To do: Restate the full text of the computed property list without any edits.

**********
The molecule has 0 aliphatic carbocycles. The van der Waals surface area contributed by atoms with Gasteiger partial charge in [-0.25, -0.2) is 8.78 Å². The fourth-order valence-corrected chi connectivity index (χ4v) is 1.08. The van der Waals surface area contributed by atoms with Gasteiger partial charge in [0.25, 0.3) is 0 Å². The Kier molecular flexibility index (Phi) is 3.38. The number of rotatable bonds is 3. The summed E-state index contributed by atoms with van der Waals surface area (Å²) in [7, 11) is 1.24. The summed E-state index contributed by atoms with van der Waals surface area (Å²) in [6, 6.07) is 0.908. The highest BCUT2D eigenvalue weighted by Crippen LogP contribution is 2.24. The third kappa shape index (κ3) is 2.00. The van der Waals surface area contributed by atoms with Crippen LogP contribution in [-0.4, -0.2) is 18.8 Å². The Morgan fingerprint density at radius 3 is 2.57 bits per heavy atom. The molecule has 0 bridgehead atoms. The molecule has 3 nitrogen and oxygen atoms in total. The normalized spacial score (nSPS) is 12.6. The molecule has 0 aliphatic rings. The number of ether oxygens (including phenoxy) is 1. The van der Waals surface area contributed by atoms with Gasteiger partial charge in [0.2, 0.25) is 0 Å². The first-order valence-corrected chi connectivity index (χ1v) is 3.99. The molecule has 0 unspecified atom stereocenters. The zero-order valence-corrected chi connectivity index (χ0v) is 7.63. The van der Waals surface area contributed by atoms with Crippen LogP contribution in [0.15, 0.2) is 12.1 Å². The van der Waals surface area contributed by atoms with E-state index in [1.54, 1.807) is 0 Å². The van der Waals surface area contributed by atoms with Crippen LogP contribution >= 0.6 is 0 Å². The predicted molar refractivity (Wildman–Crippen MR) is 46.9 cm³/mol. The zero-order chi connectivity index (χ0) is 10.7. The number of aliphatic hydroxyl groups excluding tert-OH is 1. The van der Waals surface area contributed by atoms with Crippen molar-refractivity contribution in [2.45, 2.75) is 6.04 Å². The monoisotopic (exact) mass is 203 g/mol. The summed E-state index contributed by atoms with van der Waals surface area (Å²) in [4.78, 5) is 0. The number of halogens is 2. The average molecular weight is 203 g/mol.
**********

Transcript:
The molecule has 0 aliphatic carbocycles. The van der Waals surface area contributed by atoms with Gasteiger partial charge in [-0.25, -0.2) is 8.78 Å². The fourth-order valence-corrected chi connectivity index (χ4v) is 1.08. The van der Waals surface area contributed by atoms with Gasteiger partial charge in [0.25, 0.3) is 0 Å². The Kier molecular flexibility index (Phi) is 3.38. The number of rotatable bonds is 3. The summed E-state index contributed by atoms with van der Waals surface area (Å²) in [7, 11) is 1.24. The summed E-state index contributed by atoms with van der Waals surface area (Å²) in [6, 6.07) is 0.908. The highest BCUT2D eigenvalue weighted by Crippen LogP contribution is 2.24. The third kappa shape index (κ3) is 2.00. The van der Waals surface area contributed by atoms with Crippen LogP contribution in [-0.4, -0.2) is 18.8 Å². The Morgan fingerprint density at radius 3 is 2.57 bits per heavy atom. The molecule has 0 bridgehead atoms. The molecule has 3 nitrogen and oxygen atoms in total. The normalized spacial score (nSPS) is 12.6. The molecule has 0 aliphatic rings. The number of ether oxygens (including phenoxy) is 1. The van der Waals surface area contributed by atoms with Gasteiger partial charge in [0.2, 0.25) is 0 Å². The first-order valence-corrected chi connectivity index (χ1v) is 3.99. The molecule has 0 unspecified atom stereocenters. The zero-order valence-corrected chi connectivity index (χ0v) is 7.63. The van der Waals surface area contributed by atoms with Crippen LogP contribution in [0.15, 0.2) is 12.1 Å². The van der Waals surface area contributed by atoms with E-state index in [1.54, 1.807) is 0 Å². The van der Waals surface area contributed by atoms with Crippen LogP contribution >= 0.6 is 0 Å². The predicted molar refractivity (Wildman–Crippen MR) is 46.9 cm³/mol. The zero-order chi connectivity index (χ0) is 10.7. The number of aliphatic hydroxyl groups excluding tert-OH is 1. The van der Waals surface area contributed by atoms with Crippen molar-refractivity contribution in [2.45, 2.75) is 6.04 Å². The monoisotopic (exact) mass is 203 g/mol. The summed E-state index contributed by atoms with van der Waals surface area (Å²) in [4.78, 5) is 0. The number of halogens is 2. The average molecular weight is 203 g/mol.